To volunteer, interested persons can send an application to destinytrust@org, stating the role they want to function in.
Currently located in Ibadan, and Igbo-Ora, Oyo State, and Lagos, Ojenike shares that each city comes with its unique problems which fit under their care, education and empowerment solution structure.
“So, Lagos is where we started from. It’s cosmopolitan, and you see all kinds of people here. The street children escaping parts of the country where insurgency is a real challenge end up in Lagos, and this is where we have a good number of homeless people. So our focus here is providing food, shelter and care, alongside education.
“And when you go on the streets, you also meet kids from the Southwest, who moved to Lagos from Ibadan, owing to promises of a better life. This is one of the reasons we opened a centre in Ibadan. In Igbo-Ora, almost anyone has a family compound to live in, so our focus there is education and empowerment.”
Sustaining a charity foundation in Africa
As is the case with most charity organisations, funding is quite a challenge. Destiny Trust Children Foundation gets her funding from goodwill and volunteers. Ojenike shares that contributions from volunteers and their families make up most of their source of income.
“Our volunteers’ community is actually really amazing. A very significant percentage of our income comes from our own members. At the time we did our midyear impact report, volunteers and their family members contributed 70% of what was spent from January to June.”
He also adds that, for external funding, the foundation isn’t running on any grants at the moment. The latest was received in 2019 due to a partnership with an organisation in Luxembourg to conduct a literacy program in Africa. Most of the time, after they applied for grants, their applications were rejected.
“We’ve applied for grants and have been rejected a number of times. But we are not giving up. We are still trying. We know that the right opportunities will come. We’ve learnt from things we didn’t do right from previous applications, and we are trying to get a good sense of what the grants reviewers are looking out for, also looking out for organisations where our cause will be better appreciated.”
Some members of the foundation’s board and management team include Professor Yemi Osinbajo, Vice-president of Nigeria; Mrs Ngozi Ken-Udochukwu, Lawyer and child development advocate; Mrs Foluke Irukera, early childhood education consultant; and Olúwatósìn Olaseinde, Co-founder and CEO of MoneyAfrica, a subscription-based financial edtech platform,
Olaseinde shares a bit of her journey with the foundation with Techpoint Africa. She heard about the foundation via Twitter and immediately applied to volunteer because the vision aligned with her passion for education, especially for underprivileged children.
“I reached out via a DM to schedule a visit to their home. There was so much warmth in the place. The children were joyful and relaxed. I could feel it. I joined immediately. Six months later, I joined the partnership team. It’s a win-win for the children and the economy that we play a long term game by getting them education and developmental skills.”
Going forward; plans for the future
The need for creating access to education and skill acquisition for Africa’s over 60 million out-of-school children and adolescents is not only vital but pressing. Abandoned and uneducated, these children are susceptible to being used as accomplices for several societal menaces due to lack of proper information and neglect.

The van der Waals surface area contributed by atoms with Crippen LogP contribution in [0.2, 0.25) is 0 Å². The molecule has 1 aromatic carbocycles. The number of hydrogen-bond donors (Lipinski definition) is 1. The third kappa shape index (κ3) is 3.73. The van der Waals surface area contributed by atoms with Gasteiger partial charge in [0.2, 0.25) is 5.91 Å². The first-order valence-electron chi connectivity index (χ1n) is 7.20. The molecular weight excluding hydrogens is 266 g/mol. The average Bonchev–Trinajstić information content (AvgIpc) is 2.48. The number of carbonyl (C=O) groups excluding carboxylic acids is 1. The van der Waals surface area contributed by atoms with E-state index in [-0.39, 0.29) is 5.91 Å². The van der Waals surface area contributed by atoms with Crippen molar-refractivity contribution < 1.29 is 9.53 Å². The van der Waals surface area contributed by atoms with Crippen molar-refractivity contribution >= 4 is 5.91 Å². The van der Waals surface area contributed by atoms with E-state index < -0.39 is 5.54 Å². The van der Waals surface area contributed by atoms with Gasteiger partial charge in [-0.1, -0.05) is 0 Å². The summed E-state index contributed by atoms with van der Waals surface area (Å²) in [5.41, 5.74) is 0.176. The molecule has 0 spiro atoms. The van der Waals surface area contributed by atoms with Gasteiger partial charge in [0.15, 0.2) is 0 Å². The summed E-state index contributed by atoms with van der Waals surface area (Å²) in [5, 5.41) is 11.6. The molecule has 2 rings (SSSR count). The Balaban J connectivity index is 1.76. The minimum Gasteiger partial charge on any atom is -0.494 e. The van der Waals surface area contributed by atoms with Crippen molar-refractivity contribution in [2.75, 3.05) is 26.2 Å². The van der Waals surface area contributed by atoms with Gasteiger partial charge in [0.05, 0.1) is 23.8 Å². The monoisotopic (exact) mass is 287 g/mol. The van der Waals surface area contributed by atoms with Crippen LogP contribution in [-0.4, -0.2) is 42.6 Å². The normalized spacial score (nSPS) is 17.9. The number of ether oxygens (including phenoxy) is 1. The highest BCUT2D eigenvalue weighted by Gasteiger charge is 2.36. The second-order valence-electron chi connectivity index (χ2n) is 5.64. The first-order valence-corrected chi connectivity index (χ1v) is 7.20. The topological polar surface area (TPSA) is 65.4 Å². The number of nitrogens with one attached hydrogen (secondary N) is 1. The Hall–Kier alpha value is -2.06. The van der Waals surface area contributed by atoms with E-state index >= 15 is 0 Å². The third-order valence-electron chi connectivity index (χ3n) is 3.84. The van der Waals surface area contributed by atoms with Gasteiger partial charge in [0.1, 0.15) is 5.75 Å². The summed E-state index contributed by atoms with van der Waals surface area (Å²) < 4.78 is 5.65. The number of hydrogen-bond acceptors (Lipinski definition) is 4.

Commenting on this, a report by the United Nations Office on Drugs and Crimes(PDF) reveals, “Throughout the world, teenaged and young adult males commit most of the crime, and Africa’s youthful population (43% under the age of 15) means that a greater part of the society falls into this pool of potential offenders. Many of these young people are not enrolled in educational programmes and cannot find employment.”
This follows Ojenike’s train of thought, and he believes that an expansion to more cities is not only necessary but urgent.
“We want to be everywhere children need us. What we’re doing now is only navigating the surface of the problem. We want to be able to replicate what we’re doing in other states by setting up centres in new states for the school empowerment program. This year, we have set up two centres we are looking to strengthen and expand.”
There is also a need for more teachers and computers for the Kids’ Innovation Hubs in Lagos and Ibadan to foster paced and personalised learning. Ojenike also shares that the educational program is being expanded to over-aged children who have never been to school.
“For somebody who is over 14 years old and has never been to school, how do you teach coding without first ensuring basic reading and writing skills? So, the plan is to open up new centres for overaged children. We are looking at the first of October to launch this special kind of school for accelerated education.”
As with Chidiebere’s case, the foundation has its shares of testimonies. Some of its alumni have grown after being equipped with skills to sustain themselves and make their way in the world, securing university education.
“Some of our kids are in the university. We have some of them in UI (University of Ibadan), Benson Idahosa University, and other places. For those who have gone through the innovation hub, we have a few in Unilag (University of Lagos), who were able to continue their own development in tech.”
For Olaseinde, the best moments of being a part of the foundation are seeing the children grow up to set positive examples.
“The joy of watching the children evolve. At the latest outreach, there was a girl that we re-integrated into the education system from our host community. She was at the forefront of the outreach. She has grown over the years and was a model example to the other children.”
The continent is rife with challenges, but they provide room for innovation. You would agree with me that Africa is abundant with golden opportunities. And there is so much more than we can do.